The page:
What is it?
The Dow is a group of 30 big corporations, nearly all of them household names, and its dips and jumps during the trading day reflect changes in their share prices. Its exclusive roster runs from American Express to Walt Disney. Other indexes, such as the Standard & Poor's 500, open their doors to many more companies, providing a better overall picture of the market's performance.
The Dow may not be the best measure, but the oldest index remains the best-known shorthand for the stock market.
In the late 19th century, following a number of bubbles and busts, most investors considered the stock market a dangerous place. Charles H. Dow created his index, in part, to make the market easier to understand.
The original Dow Jones industrial average had 12 big businesses including American Cotton Oil, National Lead and Laclede Gas Light Co. Dow first published his average on May 26, 1896; later that year, The Wall Street Journal began running it in the daily paper.
A select group
The number of companies making up the index expanded to 20 in 1916 and then to 30 in 1928. The number has remained the same since then, though the cast of characters changes every few years. Last September, Goldman Sachs, Nike, and Visa replaced Alcoa, Hewlett-Packard and Bank of America.
Entry is restricted to a company that “has an excellent reputation, demonstrates sustained growth and is of interest to a large number of investors,” according to the Dow's managers.
General Electric Co. is the only remaining original member. The industrial giant dropped out of the average for brief spells but returned for good in 1907.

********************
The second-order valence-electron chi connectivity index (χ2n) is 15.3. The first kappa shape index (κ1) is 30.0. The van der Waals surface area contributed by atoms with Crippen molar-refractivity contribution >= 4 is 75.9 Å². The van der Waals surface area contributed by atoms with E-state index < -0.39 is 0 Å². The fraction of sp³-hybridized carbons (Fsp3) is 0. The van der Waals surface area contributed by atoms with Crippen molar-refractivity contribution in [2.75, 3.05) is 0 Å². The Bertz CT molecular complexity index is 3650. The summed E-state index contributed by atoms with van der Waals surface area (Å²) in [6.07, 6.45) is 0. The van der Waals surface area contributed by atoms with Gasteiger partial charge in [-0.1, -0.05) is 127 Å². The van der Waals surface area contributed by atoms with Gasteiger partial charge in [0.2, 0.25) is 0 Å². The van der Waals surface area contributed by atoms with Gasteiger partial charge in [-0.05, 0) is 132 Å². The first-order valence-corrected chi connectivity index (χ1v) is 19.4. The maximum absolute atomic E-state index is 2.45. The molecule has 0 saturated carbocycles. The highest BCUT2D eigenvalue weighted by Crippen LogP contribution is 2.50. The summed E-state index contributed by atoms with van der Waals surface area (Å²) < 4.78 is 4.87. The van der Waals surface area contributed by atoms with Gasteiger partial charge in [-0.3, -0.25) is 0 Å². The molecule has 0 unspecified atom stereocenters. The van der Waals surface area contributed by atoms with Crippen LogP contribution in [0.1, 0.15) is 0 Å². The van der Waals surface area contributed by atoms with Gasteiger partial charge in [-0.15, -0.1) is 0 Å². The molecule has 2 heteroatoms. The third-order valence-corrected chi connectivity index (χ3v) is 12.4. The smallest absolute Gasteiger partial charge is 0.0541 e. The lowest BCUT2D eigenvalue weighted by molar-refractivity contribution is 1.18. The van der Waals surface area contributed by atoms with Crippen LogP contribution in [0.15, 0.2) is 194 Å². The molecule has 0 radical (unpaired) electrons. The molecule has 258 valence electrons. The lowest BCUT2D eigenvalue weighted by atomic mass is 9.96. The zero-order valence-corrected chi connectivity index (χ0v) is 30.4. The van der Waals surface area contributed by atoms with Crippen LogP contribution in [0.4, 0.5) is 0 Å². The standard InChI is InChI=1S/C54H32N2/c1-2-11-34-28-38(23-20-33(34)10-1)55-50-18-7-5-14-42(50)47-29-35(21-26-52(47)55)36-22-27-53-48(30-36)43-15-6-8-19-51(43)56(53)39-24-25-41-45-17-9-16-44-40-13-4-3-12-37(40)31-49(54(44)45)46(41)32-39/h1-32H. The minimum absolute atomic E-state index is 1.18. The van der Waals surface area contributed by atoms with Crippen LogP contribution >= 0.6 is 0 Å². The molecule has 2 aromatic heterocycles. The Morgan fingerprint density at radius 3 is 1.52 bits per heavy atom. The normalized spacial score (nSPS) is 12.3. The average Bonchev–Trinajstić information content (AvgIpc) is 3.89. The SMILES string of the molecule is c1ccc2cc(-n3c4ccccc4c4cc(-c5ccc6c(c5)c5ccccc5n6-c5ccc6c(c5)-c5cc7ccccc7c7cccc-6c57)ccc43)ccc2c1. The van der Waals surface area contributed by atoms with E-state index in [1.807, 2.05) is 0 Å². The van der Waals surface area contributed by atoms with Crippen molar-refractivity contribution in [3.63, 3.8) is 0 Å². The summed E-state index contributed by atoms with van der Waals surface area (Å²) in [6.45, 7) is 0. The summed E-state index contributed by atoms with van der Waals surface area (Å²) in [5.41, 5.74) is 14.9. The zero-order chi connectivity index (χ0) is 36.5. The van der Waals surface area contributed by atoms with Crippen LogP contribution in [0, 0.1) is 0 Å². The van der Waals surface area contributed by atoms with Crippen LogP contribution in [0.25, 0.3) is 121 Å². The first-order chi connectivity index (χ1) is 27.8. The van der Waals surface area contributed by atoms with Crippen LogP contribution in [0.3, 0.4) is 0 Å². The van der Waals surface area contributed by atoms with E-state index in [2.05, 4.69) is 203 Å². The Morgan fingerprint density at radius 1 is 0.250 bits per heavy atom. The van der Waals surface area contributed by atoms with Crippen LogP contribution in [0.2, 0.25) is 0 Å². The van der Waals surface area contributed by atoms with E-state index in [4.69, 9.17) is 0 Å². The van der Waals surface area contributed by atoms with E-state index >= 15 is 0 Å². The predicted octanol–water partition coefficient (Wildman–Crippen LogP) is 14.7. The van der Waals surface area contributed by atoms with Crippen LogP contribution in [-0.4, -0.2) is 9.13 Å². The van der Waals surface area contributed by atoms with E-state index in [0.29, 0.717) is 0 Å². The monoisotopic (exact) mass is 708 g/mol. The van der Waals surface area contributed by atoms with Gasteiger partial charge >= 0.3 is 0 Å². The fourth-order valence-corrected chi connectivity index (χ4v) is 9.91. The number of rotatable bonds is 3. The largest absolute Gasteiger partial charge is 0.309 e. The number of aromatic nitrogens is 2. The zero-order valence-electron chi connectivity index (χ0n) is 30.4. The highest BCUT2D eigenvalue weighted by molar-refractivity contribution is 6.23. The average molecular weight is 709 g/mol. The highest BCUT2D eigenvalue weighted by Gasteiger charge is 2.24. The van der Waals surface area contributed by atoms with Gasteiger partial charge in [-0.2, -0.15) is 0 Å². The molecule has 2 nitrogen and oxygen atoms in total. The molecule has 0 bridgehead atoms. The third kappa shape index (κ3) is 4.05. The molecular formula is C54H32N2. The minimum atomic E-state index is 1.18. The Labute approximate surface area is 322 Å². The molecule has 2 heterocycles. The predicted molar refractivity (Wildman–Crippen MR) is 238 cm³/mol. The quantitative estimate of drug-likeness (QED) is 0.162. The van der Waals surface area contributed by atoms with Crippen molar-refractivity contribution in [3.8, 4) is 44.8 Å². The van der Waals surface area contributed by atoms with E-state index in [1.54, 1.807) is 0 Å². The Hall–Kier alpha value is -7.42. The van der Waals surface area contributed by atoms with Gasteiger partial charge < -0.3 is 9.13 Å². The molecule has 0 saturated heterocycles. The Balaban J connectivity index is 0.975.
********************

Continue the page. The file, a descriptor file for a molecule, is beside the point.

The Dow's biggest point jump was on Oct. 13, 2008, when the average soared 936.42 points, or 11 percent, to close at 9,387.61. That followed the announcement of a European plan to bail out financial institutions.
Its biggest percentage jump was more than 15 percent when it reopened on March 15, 1933, during the Great Depression. The newly inaugurated President Franklin D. Roosevelt had shut down the banking system earlier that month. During this extended bank holiday, Congress passed a law to shore up the financial system and Roosevelt created the country's first insurance for customer's bank deposits.
The Dow's biggest point drop came on Sept. 29, 2008, when the average lost 777.68 points, or 7 percent. That was the day Congress rejected a plan by the George W. Bush administration to bail out the financial industry.
In percentage terms, the Dow's biggest drop was on Oct. 19, 1987, when it fell 508 points, or almost 23 percent, to close at 1,738.74. An overvalued stock market and expectations of rising interest rates combined with computerized trading to create that crash, known as Black Monday.
The Dow's lowest level was 28.48, reached on Aug. 8, 1896, two and a half months after the index was started.
Who owns it
The Dow Jones industrial average is no longer run by Dow Jones, the media company that publishes The Wall Street Journal. (Rupert Murdoch's News Corp. bought Dow Jones in 2007.) The index is calculated and published by S&P Dow Jones Indices, a joint venture company that is majority-owned by the publishing giant McGraw-Hill. CME Group and Dow Jones hold smaller stakes.
A $1 change in any Dow stock is equal to a move of 6.42 points for the Dow. In other words, if one blue chip rose $1, and the 29 other companies sat still, the Dow would increase 6.42 points.
The Dow is a price-weighted index. Most other indexes account for a company's overall market value, which is found by multiplying the number of shares outstanding by the stock price. For the Dow, the price is all that matters. So, a $1 rise in the price of AT&T's stock will have the same impact on the index as a $1 gain for Nike, even though AT&T's value is worth more than two Nikes.
The Standard & Poor's 500 index accounts for a company's market value, making it a more accurate reflection of the market. As a result, mutual funds use it as a benchmark for their performance instead of the Dow.